Khadidja Diouf, a graduating senior at Dayton Early College Academy (DECA), has a 3.37 GPA and will enroll in West Virginia University this fall, fulfilling the school’s mantra, “We’re going to college." Khadidja—the first in her family to attend college— plans to major in supply chain management and logistics, a field she was introduced to at a DECA career fair.
Khadidja began her education at DECA in middle school, and though it was six long years ago, she still remembers how the required summer initiation to the middle school program acclimated her to the school and set the tone for what would be expected in the fall. “We went to August academy,” she said, noting that homework was mandatory and due dates were strictly enforced. At the time, Khadidja said that she didn’t see the point of some of DECA’s requirements and its emphasis on independent study and homework. At first, I thought it was to keep us busy,” she said. “But now I see everything had a purpose.” She also appreciates how she has learned to puzzle through challenges. Pointing to her physics teacher, she said, “He doesn’t help you. He lets you struggle.”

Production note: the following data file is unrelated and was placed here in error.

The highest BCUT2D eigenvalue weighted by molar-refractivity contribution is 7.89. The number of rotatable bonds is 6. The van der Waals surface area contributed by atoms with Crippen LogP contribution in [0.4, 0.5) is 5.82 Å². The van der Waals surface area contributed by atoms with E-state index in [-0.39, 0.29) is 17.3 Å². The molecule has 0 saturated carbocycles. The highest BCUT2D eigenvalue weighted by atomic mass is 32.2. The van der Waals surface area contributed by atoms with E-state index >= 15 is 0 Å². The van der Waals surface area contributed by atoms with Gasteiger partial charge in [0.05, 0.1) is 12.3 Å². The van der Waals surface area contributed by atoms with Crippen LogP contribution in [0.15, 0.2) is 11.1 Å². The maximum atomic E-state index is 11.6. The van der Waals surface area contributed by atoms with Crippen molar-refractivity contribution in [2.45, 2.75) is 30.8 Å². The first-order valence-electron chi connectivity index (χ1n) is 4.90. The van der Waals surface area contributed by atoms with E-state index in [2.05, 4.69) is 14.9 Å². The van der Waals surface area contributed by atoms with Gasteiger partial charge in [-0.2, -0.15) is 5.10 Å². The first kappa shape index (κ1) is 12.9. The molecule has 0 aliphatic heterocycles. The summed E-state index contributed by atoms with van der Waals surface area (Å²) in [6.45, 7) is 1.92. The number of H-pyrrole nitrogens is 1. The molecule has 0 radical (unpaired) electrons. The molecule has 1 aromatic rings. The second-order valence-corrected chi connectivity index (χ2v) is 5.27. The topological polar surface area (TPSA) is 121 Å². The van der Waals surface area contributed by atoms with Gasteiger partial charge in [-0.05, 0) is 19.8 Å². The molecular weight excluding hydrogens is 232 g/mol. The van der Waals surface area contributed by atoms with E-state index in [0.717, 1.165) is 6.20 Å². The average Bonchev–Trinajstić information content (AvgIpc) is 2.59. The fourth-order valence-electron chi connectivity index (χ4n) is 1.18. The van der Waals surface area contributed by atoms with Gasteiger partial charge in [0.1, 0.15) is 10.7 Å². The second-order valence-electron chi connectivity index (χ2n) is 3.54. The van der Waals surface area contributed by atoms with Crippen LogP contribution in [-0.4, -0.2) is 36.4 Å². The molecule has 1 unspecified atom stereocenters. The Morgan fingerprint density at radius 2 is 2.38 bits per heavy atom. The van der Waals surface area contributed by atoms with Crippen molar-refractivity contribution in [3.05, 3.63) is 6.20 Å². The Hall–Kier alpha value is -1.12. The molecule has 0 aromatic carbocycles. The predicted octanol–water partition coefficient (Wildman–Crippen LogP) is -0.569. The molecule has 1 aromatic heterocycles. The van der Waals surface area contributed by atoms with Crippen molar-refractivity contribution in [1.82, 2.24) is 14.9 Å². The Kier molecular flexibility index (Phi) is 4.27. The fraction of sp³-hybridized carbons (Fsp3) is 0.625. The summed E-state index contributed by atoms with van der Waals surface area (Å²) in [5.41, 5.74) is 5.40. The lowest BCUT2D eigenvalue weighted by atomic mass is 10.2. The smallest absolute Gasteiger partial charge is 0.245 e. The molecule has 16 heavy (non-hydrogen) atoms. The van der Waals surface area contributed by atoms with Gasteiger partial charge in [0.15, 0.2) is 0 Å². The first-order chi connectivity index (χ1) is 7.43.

In addition to her rigorous academic schedule, mock trial and Junior ROTC play a big role in Khadidja’s life. Though DECA is too small to qualify for a Junior ROTC charter, the school has formed its own unit lead by a retired Army Major. When the program was at risk of being disbanded for lack of funding, Khadidja almost “single-handedly” saved it. She led a group of friends in writing a proposal to turn the class into an extracurricular activity. Her intense focus is apparent during mock trial competitions as well. At a recent state competition, the DECA students, some outfitted in suits they had bought at a second-hand store, knew they were competing against others from more privileged backgrounds. That fact was never lost on the kids, least of all Khadidja, whose single mother said she works part-time at a dollar store because she wants to be available to get her two teenage daughters to and from school and to extracurricular activities. Rather than feel put down by some of the other teams’ arrogant attitudes, Khadidja used that as fuel—impressing the judges to the point one came down and commented, “It was hard for me not to think that you have already graduated from law school.”
As Khadidja’s mom reflects on the decision to send her to DECA, she never doubted her daughter’s success, beaming, “She has in her mind that she can do anything.”
This month, thousands of high school students will graduate from charter schools across the county. We are so impressed by everything that these students have accomplished and can’t wait to see what the future holds. Check back here every day to see a new charter school graduate in our 30 Days of Grad series. Want to share your story? Join the conversation using #30DaysOfGrad.